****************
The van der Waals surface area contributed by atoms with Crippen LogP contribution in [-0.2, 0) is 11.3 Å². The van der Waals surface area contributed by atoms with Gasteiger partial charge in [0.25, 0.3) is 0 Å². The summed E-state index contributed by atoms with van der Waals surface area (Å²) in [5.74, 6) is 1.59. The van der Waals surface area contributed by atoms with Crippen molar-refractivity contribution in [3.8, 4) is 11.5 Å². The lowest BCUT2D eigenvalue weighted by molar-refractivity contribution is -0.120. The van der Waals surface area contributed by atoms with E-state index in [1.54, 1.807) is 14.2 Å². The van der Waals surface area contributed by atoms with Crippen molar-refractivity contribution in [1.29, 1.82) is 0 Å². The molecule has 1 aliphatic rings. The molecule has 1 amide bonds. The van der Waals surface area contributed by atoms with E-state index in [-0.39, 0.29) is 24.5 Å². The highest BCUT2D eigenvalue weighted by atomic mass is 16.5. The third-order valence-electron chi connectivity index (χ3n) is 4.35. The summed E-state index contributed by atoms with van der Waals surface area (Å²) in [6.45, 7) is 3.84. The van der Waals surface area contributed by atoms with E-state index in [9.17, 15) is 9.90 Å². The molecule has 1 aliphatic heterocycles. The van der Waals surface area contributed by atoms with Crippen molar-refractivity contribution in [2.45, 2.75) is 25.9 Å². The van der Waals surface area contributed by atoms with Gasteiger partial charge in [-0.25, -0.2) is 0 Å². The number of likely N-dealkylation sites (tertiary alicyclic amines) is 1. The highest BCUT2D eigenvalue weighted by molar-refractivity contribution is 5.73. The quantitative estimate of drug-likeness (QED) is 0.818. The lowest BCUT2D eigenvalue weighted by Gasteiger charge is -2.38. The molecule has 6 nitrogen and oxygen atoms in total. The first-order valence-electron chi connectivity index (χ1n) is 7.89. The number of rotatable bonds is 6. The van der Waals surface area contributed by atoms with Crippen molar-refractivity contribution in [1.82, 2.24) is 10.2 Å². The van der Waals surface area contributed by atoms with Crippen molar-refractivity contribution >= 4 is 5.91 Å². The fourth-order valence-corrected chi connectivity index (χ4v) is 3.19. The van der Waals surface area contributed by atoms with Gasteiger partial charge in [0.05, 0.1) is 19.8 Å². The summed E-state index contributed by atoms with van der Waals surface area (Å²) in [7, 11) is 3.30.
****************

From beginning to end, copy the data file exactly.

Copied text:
The van der Waals surface area contributed by atoms with Crippen LogP contribution in [-0.2, 0) is 11.3 Å². The van der Waals surface area contributed by atoms with Gasteiger partial charge in [0.25, 0.3) is 0 Å². The summed E-state index contributed by atoms with van der Waals surface area (Å²) in [5.74, 6) is 1.59. The van der Waals surface area contributed by atoms with Crippen molar-refractivity contribution in [3.8, 4) is 11.5 Å². The lowest BCUT2D eigenvalue weighted by molar-refractivity contribution is -0.120. The van der Waals surface area contributed by atoms with E-state index in [1.54, 1.807) is 14.2 Å². The van der Waals surface area contributed by atoms with Crippen molar-refractivity contribution in [1.29, 1.82) is 0 Å². The molecule has 1 aliphatic rings. The molecule has 1 amide bonds. The van der Waals surface area contributed by atoms with E-state index in [-0.39, 0.29) is 24.5 Å². The highest BCUT2D eigenvalue weighted by atomic mass is 16.5. The third-order valence-electron chi connectivity index (χ3n) is 4.35. The summed E-state index contributed by atoms with van der Waals surface area (Å²) in [6.45, 7) is 3.84. The van der Waals surface area contributed by atoms with E-state index in [9.17, 15) is 9.90 Å². The molecule has 1 aliphatic heterocycles. The van der Waals surface area contributed by atoms with Crippen molar-refractivity contribution in [2.45, 2.75) is 25.9 Å². The van der Waals surface area contributed by atoms with Gasteiger partial charge in [-0.25, -0.2) is 0 Å². The number of likely N-dealkylation sites (tertiary alicyclic amines) is 1. The highest BCUT2D eigenvalue weighted by molar-refractivity contribution is 5.73. The quantitative estimate of drug-likeness (QED) is 0.818. The lowest BCUT2D eigenvalue weighted by Gasteiger charge is -2.38. The molecule has 6 nitrogen and oxygen atoms in total. The first-order valence-electron chi connectivity index (χ1n) is 7.89. The number of rotatable bonds is 6. The van der Waals surface area contributed by atoms with Crippen molar-refractivity contribution in [1.82, 2.24) is 10.2 Å². The van der Waals surface area contributed by atoms with Crippen molar-refractivity contribution >= 4 is 5.91 Å². The fourth-order valence-corrected chi connectivity index (χ4v) is 3.19. The van der Waals surface area contributed by atoms with Gasteiger partial charge in [0.05, 0.1) is 19.8 Å². The summed E-state index contributed by atoms with van der Waals surface area (Å²) in [7, 11) is 3.30.